Halfway through my retrieve I stripped my fly into something solid. But this time the flexed butt of the rod told the story not of a rock or log, but of a living thing. 

    A well-matched tussle ensued. A tug-of-war between man and beast unseen. I made my way frantically to the middle of the boat, as my net, massive in circumference, was stored in the back. My rod very literally doubled in my rod hand, I used my left hand to extend the net. After a handful of tense minutes, leverage trumped raw power, and the figment broke the surface tension and succumbed to the net bag. 

    I celebrated briefly, still in shock. Then, a working man with a job to finish, I dropped back into the rower’s seat, secured the net handle so that the fish was safely and securely in the water, pulled the anchor, and rowed to shore to tape and admire the fish. 

    The tape measured 40 inches of musky, on the dot, and I thanked my lucky stars as I beheld them and preserved them in film for perpetuity.

    Despite the hours of dedicated work invested in the fish in hand, the moment was fleeting. I lowered it back to the water and saw it off. Lazily, it slid below the mirrors surface and waved a languid goodbye, and the finned memorial to my sanity returned to the river.

*Originally published in The Rural Virginian

Wednesday, September 27, 2017


In an age of rapid population growth, LCD overload, and unprecedented cultural disassociation from nature and the outdoors, when mass marketability rules, often in favor of more traditional, refined values, outdoor television has been stolen from the everyman. A family of family and friends from Central Virginia is stealing it back.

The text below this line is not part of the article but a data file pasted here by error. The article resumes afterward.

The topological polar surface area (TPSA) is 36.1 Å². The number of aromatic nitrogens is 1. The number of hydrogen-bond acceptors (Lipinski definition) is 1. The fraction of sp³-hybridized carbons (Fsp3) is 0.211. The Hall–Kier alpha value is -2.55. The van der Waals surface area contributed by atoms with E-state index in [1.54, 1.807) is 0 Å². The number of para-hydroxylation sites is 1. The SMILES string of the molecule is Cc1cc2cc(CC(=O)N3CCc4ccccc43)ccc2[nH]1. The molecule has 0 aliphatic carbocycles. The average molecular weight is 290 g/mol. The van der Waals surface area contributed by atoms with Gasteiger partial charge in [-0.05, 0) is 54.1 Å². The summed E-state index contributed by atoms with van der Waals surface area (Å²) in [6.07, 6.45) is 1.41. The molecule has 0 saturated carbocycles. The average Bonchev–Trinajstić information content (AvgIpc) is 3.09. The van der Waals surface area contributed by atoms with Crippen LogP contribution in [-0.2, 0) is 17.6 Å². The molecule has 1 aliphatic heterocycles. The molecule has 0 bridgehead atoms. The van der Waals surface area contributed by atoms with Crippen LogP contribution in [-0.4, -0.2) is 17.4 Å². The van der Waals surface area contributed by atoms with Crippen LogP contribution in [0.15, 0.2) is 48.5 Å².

The Mason-Dixon Experiment focuses on providing viewers the raw experience of a family-oriented outdoor lifestyle, over adrenaline-soaked cut-shots and badassery.

    Back in 2013, hunting partners John Miller and Britton White were sitting on a tailgate of a truck having lunch when they came up with the idea of trying to put together an outdoor TV show. They conceived the idea and the name, The Mason-Dixon Experiment (MDE), but life and full-time jobs got the best of their forward momentum until 2015, when White began talking to church friend, Eric Umstead, a graphic designer, about how to get things up and running. White’s wife, Jessica White, and father, Junior White, both got involved, and the idea started to gain traction.

    “We want to bring a different side of the outdoors to TV that will show folks that it’s not always about your catch or harvest, but about the experiences you have, good or bad, in the great outdoors,” said Britton White. 

    The Mason-Dixon Experiment team, family people who promote the tagline “Shoot straight and get your kids outdoors,” also promote a strong family and conservation ethic.